If you’re new to The River, you may know me as that lady who works at Cityteam, but I’ve only worked there for a couple years.
Previously, my life was devoted to education. I spent close to thirty years going to college, getting a teaching credential, teaching elementary school, and providing professional development and training to other teachers. During that time, I accumulated a massive amount of books, supplies, files, games, P.E. equipment, technology, storage materials, professional resources, and other school-related materials.
Image courtesy: Lorianne Lee
In fact, by the time I left the classroom, I had to rent a 5’ x 10’ storage unit to hold all of my stuff. My second bedroom is filled with my personal collection of over 4,500 books.
If you ask teachers to describe themselves, more often than not the word packrat comes up. After all, you never know when those toilet paper rolls or magazines might come in handy.
It makes sense. Most of a teacher’s supplies are purchased with his or her own money. Teachers hate to throw things away if there’s the slightest chance it could be used in the future. On average, I used to spend $2,000 a year out of pocket. I spent more in my earlier days, but even in those last few years, I was still buying books, resources, and creating new curriculum.
When I first resigned from my teaching position, the thought of getting rid of everything I had spent so much time and money acquiring didn’t even cross my mind. After a year, the thought popped into my head, but I shook it off. After all, I was the one who had bought and made everything. I worked hard for every item in that storage unit. And there was still a possibility I could return to teaching.
About a year ago, I was reading The Good and Beautiful Community by James Bryan Smith. When I got to the chapter titled “The Generous Community,” it hit me. I tend to operate under the scarcity narrative, which means I hold onto things for fear there won’t be enough for me. In actuality, Smith explains, “The truth is what I have is God’s, to use for his glory.”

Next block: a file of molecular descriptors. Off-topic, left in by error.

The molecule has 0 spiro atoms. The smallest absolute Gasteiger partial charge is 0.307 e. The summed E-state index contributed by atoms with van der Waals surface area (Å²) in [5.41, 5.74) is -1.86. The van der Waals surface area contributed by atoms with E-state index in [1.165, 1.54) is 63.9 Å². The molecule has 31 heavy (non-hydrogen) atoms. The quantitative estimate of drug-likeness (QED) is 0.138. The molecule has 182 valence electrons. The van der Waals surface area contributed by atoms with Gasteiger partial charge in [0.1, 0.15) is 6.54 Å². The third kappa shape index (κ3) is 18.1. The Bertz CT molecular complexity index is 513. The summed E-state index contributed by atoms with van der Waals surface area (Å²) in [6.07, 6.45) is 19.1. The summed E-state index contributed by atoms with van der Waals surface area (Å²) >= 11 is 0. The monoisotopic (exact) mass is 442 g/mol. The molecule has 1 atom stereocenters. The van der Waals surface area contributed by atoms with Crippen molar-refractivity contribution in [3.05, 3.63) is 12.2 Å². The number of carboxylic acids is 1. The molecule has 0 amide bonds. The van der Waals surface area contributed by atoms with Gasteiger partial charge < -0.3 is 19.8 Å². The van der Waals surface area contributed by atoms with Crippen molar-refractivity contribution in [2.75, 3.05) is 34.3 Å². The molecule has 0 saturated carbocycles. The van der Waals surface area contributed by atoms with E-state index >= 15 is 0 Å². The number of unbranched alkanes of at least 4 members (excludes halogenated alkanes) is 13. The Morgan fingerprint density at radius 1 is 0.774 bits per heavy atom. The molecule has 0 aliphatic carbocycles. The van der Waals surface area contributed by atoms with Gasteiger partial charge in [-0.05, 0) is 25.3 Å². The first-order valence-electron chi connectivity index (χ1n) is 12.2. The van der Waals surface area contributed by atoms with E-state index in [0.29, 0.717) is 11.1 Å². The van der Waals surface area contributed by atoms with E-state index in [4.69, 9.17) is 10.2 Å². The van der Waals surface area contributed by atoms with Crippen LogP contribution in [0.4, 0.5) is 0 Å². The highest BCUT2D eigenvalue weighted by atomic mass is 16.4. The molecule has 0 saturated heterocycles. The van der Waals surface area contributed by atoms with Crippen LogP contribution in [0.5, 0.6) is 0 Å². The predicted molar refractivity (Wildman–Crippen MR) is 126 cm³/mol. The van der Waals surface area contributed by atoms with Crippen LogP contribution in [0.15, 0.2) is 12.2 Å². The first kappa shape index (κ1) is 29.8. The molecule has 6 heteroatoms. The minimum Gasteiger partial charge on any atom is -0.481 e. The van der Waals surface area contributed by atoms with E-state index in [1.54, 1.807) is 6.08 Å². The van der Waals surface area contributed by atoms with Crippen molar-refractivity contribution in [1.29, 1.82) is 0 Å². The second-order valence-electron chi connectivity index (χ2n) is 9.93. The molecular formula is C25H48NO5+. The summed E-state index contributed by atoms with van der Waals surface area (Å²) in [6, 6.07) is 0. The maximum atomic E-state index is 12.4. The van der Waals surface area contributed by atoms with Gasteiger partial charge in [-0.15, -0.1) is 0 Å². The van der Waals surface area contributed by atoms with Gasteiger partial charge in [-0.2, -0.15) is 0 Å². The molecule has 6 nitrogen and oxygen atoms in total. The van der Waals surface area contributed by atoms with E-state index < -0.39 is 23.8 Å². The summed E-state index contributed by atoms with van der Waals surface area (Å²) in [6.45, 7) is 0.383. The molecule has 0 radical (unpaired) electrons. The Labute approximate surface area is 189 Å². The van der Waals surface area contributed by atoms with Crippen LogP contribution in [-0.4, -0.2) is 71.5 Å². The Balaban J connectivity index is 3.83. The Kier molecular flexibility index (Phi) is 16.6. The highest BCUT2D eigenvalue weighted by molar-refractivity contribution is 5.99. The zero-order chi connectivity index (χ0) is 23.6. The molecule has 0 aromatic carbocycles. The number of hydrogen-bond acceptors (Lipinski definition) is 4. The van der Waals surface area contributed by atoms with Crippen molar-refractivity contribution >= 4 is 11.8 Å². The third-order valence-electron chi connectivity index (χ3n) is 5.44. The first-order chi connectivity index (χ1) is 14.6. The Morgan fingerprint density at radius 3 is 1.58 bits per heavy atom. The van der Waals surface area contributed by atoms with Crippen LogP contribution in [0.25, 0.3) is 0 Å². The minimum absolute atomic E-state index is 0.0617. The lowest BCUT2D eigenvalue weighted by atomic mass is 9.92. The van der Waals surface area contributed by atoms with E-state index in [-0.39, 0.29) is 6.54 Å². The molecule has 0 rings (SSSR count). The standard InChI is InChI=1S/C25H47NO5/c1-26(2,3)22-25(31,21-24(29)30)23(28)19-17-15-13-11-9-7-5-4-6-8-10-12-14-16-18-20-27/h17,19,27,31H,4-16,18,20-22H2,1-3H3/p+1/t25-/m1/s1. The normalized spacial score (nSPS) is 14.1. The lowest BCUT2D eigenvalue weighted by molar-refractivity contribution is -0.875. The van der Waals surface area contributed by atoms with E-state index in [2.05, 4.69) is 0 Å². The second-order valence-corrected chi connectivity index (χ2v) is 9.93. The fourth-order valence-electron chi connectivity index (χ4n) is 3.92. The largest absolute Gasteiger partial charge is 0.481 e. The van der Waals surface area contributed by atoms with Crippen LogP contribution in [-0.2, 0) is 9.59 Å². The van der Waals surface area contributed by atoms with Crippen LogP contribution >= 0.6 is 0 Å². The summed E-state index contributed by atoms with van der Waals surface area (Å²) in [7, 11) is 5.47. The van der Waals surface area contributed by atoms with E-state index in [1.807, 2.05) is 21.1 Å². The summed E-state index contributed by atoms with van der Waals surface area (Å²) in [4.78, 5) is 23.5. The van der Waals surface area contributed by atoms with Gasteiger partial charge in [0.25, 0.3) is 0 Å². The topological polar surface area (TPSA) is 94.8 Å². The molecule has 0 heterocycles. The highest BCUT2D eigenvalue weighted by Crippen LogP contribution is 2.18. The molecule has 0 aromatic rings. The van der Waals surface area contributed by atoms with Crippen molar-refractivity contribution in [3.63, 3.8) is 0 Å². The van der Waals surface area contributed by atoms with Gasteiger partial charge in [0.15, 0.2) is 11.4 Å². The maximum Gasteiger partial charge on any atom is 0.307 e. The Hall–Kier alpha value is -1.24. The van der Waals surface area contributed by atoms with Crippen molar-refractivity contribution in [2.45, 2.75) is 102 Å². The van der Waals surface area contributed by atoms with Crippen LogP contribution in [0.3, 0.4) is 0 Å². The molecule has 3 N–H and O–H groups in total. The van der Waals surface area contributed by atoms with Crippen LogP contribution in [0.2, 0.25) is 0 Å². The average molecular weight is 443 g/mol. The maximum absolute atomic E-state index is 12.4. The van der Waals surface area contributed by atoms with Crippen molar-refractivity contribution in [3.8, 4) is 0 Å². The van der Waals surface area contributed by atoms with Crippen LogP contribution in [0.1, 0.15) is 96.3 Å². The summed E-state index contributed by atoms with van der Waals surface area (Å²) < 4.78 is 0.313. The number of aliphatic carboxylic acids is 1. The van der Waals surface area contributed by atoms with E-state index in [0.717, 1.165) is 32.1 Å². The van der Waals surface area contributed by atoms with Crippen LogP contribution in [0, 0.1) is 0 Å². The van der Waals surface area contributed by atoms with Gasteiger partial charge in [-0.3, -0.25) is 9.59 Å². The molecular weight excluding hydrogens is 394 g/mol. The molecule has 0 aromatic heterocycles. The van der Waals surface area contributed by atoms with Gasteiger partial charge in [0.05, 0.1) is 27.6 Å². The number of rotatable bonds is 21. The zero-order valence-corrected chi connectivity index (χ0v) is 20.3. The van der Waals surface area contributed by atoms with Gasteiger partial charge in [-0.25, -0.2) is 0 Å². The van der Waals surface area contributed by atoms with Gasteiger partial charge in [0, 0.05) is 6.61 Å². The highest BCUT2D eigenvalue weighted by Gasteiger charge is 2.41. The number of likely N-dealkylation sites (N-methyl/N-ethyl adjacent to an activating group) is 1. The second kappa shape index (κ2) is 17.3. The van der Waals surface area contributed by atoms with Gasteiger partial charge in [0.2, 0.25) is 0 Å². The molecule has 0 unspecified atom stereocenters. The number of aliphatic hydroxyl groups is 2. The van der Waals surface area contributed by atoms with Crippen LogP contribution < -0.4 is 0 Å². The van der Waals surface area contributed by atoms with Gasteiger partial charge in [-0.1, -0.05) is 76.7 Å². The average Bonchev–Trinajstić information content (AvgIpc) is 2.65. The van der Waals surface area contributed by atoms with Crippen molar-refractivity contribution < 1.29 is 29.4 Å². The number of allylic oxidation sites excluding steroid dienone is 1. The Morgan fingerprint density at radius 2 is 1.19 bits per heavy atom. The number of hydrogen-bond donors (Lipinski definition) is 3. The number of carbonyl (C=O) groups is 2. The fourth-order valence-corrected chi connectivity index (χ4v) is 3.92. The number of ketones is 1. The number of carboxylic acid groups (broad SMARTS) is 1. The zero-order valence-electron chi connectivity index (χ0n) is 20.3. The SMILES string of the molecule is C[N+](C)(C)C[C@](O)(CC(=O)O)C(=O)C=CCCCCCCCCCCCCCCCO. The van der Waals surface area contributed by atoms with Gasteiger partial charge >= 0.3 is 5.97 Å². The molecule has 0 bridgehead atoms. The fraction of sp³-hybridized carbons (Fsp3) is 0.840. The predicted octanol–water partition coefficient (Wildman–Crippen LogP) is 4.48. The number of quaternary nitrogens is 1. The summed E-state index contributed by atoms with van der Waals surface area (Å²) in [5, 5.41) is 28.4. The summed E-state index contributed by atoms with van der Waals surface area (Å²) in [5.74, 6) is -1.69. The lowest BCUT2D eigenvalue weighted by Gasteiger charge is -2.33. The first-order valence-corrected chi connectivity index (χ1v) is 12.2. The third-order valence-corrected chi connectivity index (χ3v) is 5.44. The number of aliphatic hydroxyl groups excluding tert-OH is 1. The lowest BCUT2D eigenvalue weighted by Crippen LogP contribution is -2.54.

God reminded me that he was the one who provided the money to buy all the things I had. If I ever decided to go back to teaching, I could trust that God would once again provide all the resources I would need.
The students in my classes had been lucky to have a wealth of resources to supplement and support their learning. Why was I wasting all of those resources by keeping them in storage? They weren’t being put to good use in storage. No one was enjoying them in storage.
I had so many tools to help people learn, but in storage they were just taking up space (and I was paying for that space each month). As God nudged me to let go, I learned that my storage rent was going to increase again. I took that as confirmation and decided to get rid of everything.
When I finally decided to let go of my possessions, I thought about selling everything on eBay. After all, I probably had over $20,000 worth of books and resources. Recouping a portion of the money I invested over the years sounded like a great idea.
However, I got the sense God wanted me to give it all away. My students and I had been richly blessed over the years. God wanted me to bless others in return. I didn’t need to try and get money back. He would continue to be faithful and provide for my monetary needs. I could bless others without trying to get something in return.
In The Good and Beautiful Community, Smith asks, “How shall I use the gifts you have given me?”
God had freely blessed me with an abundance of gifts. I would in turn gift those blessings to someone else.
Once I made the decision, I got excited. I couldn’t wait to give everything away. I asked people to pray and help me discern whom to donate to. Soon after, someone connected me to a church in Hollister that had an onsite preschool and an afterschool program for low-income neighborhood kids. It was perfect: I had materials for preschool through fifth grade. In one fell swoop, I found a Christian organization that could use everything in my storage unit.
Image courtesy: Lorianne Lee
Once my storage unit was empty, my next task was to find loving homes for all the books in my collection. I have been giving away books to all my teacher-friends and families with kids, but I still have over 3,500 to go.
I didn’t know it would take so long to give away these books that have brought so much joy to so many. If you know individuals, groups, or organizations that could benefit from gently loved books, let me know. I’m ready to let go.
Lorianne Lee was a teacher for nineteen years, and she has been a part of The River Church Community for seventeen years. Lorianne is a creature of habit. She doesn’t like surprises or change. In fact, she admits it bothers her if someone sits in “her spot” at church. Lorianne appreciates God’s sense of humor, and she finds it ironic that God is changing her in so many ways. Lorianne wants to be open to whatever God has planned, even if that includes change.